May 29, 2024

Complaining and grumbling can become vices, which are obstacles to progress and peace.
Let us be on guard on complaining. According to Merriam-Webster, “to complain is to express grief, pain, or dissatisfaction.” It is “something that is the cause or subject of protest or outcry.”
Walk with the Israelites from Egypt to the Promise Land. Put our feet into the sandals of Moses and Aaron but equally our feet into the Israelites in exodus.
The Book of Exodus 16:2-4, 12-15 narrates the journey of Israel. The whole Israelite community grumbled against Moses and Aaron, who were constant in their mission. They kept clinging on divine providence after experiencing the series of complaints. They realized their helplessness but they did not end there. They looked up to God and pleaded for divine intervention.
On the other hand, the Israelites failed to see the goodness of God despite His provisions, maybe because they were engrossed with their sheer personal needs and continued to be dissatisfied.
Complaining and grumbling, when it becomes a daily practice, can be dangerous to the workplace. It will drag developments. It will break working relationships. It will add to negativities that will make the pandemic worse. It will make us ungrateful. It will make us bitter and judgmental. It will blind us eyes from the goodness of events and people and God.
The life of Gaspar Padawil, a senior high graduate of Sagada National High School has been an inspiration to his fellow youth.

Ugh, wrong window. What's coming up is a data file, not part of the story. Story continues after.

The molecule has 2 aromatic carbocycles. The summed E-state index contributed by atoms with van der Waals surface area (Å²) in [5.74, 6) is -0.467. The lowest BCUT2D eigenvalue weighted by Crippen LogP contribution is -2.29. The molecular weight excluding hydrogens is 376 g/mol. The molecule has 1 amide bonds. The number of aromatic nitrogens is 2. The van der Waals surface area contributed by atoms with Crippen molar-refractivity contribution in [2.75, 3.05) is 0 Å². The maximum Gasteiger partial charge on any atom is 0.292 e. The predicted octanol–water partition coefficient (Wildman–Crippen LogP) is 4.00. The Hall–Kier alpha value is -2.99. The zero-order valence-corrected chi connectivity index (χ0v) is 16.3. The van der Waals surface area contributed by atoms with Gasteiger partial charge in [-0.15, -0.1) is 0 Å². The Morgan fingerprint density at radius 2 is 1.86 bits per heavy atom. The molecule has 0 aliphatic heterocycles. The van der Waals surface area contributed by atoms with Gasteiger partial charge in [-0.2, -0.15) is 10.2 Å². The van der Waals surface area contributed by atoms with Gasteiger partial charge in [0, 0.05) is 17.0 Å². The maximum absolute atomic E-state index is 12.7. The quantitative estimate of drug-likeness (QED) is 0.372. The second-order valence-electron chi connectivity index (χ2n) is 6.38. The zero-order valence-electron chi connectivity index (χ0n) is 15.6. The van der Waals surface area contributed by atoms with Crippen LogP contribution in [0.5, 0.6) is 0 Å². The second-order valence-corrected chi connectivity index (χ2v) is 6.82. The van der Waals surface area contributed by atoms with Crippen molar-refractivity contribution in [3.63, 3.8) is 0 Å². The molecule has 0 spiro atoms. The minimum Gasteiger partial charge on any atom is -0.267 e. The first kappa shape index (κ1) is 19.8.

Gaspar was confronted by anxiety and depression. His faith was tested and his life was dragged to deep anxiety.
What caused the anxiety? His brother, Patrolman Wilfred Padawil, was killed. Wilfred was a young policeman preparing for his wedding but this was shattered when he was shot dead. The promising public servant and a good dream ended. The family profoundly grieved for their loss.
Wilfred was a victim of terrorism, which caused more trouble. It challenged the mental health of his younger brother, Gaspar, who found himself at the brink of insanity. Gaspar suffered and was haunted by anxiety due to the loss. He started to isolate himself. Grief and anxiety started to eat his time and effort. He started to become selfish in a sense that he looked only at himself and neglected the rest. The pandemic that enforced lockdowns and quarantines made Gaspar’s life worse. His faith started to wane and his hope turned gray.
God intervened by touching gifted people and youth ministers. The Broken Guitar Project (BGP) was born amidst the pandemic. Gaspar found himself learning the guitar and ukulele at St. Joseph rectory. While learning the different musical instruments, he started to love serving the church through music and being an altar server. Unknowingly, he started to overcome anxiety and depression and more importantly, he inspired his fellow youth by being the chairperson of the Sagada Catholic Youth Ministry and a teacher.
Gaspar expressed his difficulties and challenges several times but he transcended to see the ultimate healer, God. He saw goodness in that predicament.
The BGP catered primarily to the young people of Sagada in the midst of the pandemic. Their energy was channeled through music. Many started with zero knowledge on musical instruments and after some months became the teachers. Amidst the odds, many unearthed their talents through the BGP and are now influencing others to process themselves from vices and eventually leave bad lifestyle. Equally, the BGP helped in spreading positivity through creativity.
A holistic mind will tell that we are not confronting a sheer virus but its impact to the social, spiritual, mental, and psychological aspects of the family.
The Basic Ecclesial Communities of Sagada experienced the evils of this pandemic, but transcended to see goodness in the difficult situation. The youth saw goodness amidst the pandemic. They responded to the BGP, which is currently catering to more youth even outside Sagada.
In this pandemic, let us see goodness in every situation instead of grumbling.
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